Witchcraft in 17th Century Yorkshire

In the period from 1560 to 1650, witchcraft was a fact of life in England, proved by the hundreds of witchcraft trials that took place. In the Protectorate of England led by Oliver Cromwell, Puritans believed that women were more likely to be tempted by the Devil so when difficulties arose in the community the blame was easily placed on his female disciples. The more likely story was that the local minister was using witchcraft to stem anti-social behaviour and entice the masses back to church. The first women accused of witchcraft were those that strayed from the Puritan lifestyle and were outcasts such as women baring children out of wedlock and common healers who produced home remedies. Of all the witch trials in York, Isabella Billington in 1648 was the only state sanctioned witch to be burnt at the stake in Yorkshire. Others were brought to trial, usually because of difficulties in the community, and most often than not appearances before the magistrate were based on hearsay and not clear evidence. A rare manuscript of a 17th century witchcraft trial was written by Edward Fairfax from Yorkshire in 1621, who blamed the death of his daughter on six local women who reputedly lived in the forest and cast spells. They were imprisoned then later released then imprisoned again after new evidence was brought forth by Fairfax. They were finally acquitted after locals signed a petition claiming their innocence but their reputations were tarnished for life. Across Europe up to half a million people, believed to be witches, were killed between 1500-1650 with approximately 85% of them being women. In 1648 old Mrs Green from York was turned over to a mob and burnt at the stake rather than being hanged for her crimes of witchcraft as charged by the magistrate. Social misfortune and crop failure were the main cause of witch persecution as people had no other explanation and being a superstitious lot, blamed the death of livestock on local women. One such ‘witch hunter’ Matthew Hopkins was paid handsomely for his services often using sleep deprivation and torture to gain a confession. He would disrobe women and prick any marks found on their body to see if they bled. If they did not then it was a sign that the Devil was protecting them. Of course, the ‘witch pricker’ used had a spring mechanism which retracted when placed against the woman’s skin so it didn't bleed. If a confession was not forthcoming, the accused would be bound and thrown into a ducking pond to see if she would float or sink. If she floated and some did, they were convicted as this was the sign of the Devil’s baptism and God’s refusal. Either way Matthew Hopkins and his assistant received their bag of coin. This cruel time and the witchcraft obsession of its people feature in my new novel 'Dream of Courage' still in the development stage. How? Well you must wait until January 2021when it will be released. Paul Rushworth-Brown is the author of two novels: Skulduggery- An exciting, mysterious, fictional and historically accurate adventure pulls no punches about the life and hardships of peasant farmers living on the moors of Yorkshire in 1590. Winter of Red- Come on this historic journey, which twists, turns and surprises until the very end. If you like history, adventure and intrigue with a dash of spirited love, then you will be engrossed by this tale of a peasant family unexpectedly getting caught up in the ravages of the English Civil War in 1642. Dream of Courage- Coming Soon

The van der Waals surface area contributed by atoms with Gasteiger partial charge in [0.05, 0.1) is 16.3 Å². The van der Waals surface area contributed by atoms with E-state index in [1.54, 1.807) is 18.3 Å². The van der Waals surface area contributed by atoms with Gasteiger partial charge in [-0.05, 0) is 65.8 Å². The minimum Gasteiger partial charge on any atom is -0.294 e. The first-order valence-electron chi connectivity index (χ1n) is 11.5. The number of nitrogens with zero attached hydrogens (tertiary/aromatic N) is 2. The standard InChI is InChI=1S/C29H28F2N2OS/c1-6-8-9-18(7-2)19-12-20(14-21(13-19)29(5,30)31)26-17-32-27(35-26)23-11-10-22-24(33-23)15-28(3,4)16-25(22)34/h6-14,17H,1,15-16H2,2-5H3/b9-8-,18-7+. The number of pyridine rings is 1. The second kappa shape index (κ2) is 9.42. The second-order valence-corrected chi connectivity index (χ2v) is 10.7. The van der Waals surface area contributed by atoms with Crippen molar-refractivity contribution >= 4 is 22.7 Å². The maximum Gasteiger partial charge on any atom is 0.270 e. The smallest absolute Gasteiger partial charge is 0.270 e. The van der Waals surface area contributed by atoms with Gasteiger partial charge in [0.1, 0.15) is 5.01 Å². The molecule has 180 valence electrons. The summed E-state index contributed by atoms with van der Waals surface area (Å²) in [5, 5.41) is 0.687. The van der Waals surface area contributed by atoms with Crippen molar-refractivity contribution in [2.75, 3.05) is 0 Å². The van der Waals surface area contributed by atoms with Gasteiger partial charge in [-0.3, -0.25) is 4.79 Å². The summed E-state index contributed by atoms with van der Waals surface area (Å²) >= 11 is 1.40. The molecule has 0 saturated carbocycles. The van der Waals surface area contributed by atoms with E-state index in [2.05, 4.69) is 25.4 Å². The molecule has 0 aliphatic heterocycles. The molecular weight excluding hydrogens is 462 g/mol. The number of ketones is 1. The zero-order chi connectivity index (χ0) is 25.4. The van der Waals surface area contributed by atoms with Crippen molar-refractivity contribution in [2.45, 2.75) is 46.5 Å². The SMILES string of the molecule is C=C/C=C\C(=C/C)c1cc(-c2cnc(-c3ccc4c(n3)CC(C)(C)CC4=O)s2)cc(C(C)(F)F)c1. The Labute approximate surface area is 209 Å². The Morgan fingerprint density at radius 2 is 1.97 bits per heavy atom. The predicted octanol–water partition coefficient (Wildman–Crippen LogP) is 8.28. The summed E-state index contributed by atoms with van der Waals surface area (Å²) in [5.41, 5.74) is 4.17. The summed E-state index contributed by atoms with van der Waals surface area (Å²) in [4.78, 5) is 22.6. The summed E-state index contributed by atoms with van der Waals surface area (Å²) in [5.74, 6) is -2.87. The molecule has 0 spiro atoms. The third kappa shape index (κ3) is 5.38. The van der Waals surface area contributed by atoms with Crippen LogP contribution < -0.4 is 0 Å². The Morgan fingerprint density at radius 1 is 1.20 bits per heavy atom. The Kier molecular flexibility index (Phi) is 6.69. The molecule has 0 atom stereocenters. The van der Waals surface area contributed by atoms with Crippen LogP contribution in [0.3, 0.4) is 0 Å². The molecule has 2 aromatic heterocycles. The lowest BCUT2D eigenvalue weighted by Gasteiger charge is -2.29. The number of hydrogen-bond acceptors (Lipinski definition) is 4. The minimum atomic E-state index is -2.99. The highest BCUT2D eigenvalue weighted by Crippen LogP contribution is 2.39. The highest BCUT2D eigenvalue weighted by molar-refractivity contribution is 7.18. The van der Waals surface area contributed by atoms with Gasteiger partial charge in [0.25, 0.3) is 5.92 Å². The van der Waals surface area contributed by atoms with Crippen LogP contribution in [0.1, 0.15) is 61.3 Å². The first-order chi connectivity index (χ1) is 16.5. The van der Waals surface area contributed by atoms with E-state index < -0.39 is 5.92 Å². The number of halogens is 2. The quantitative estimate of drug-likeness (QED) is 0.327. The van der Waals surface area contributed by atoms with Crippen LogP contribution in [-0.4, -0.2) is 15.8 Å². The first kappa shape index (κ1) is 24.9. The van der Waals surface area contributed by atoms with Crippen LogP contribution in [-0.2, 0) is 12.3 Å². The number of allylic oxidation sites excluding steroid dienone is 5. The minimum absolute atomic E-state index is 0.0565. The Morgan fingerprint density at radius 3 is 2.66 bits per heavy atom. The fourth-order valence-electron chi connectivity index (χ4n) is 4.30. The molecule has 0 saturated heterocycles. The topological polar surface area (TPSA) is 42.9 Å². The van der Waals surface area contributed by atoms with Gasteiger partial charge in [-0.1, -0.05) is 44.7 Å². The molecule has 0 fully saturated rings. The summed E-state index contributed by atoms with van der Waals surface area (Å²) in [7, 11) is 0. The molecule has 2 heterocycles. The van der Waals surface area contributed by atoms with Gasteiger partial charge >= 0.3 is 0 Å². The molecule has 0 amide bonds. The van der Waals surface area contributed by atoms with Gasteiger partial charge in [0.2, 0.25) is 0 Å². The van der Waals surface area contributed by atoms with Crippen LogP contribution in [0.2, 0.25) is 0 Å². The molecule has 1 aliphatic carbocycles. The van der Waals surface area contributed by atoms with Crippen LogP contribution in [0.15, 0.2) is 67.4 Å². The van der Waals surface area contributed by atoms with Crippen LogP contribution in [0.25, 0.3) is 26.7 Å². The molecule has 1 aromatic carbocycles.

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Peasant Sex and Mariage in 17th Century Yorkshire

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Sharon Whitlam Cole

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SkulduggeryTM

Novels by Paul Rushworth-Brown

TALES FROM 16TH CENTURY YORKSHIRE

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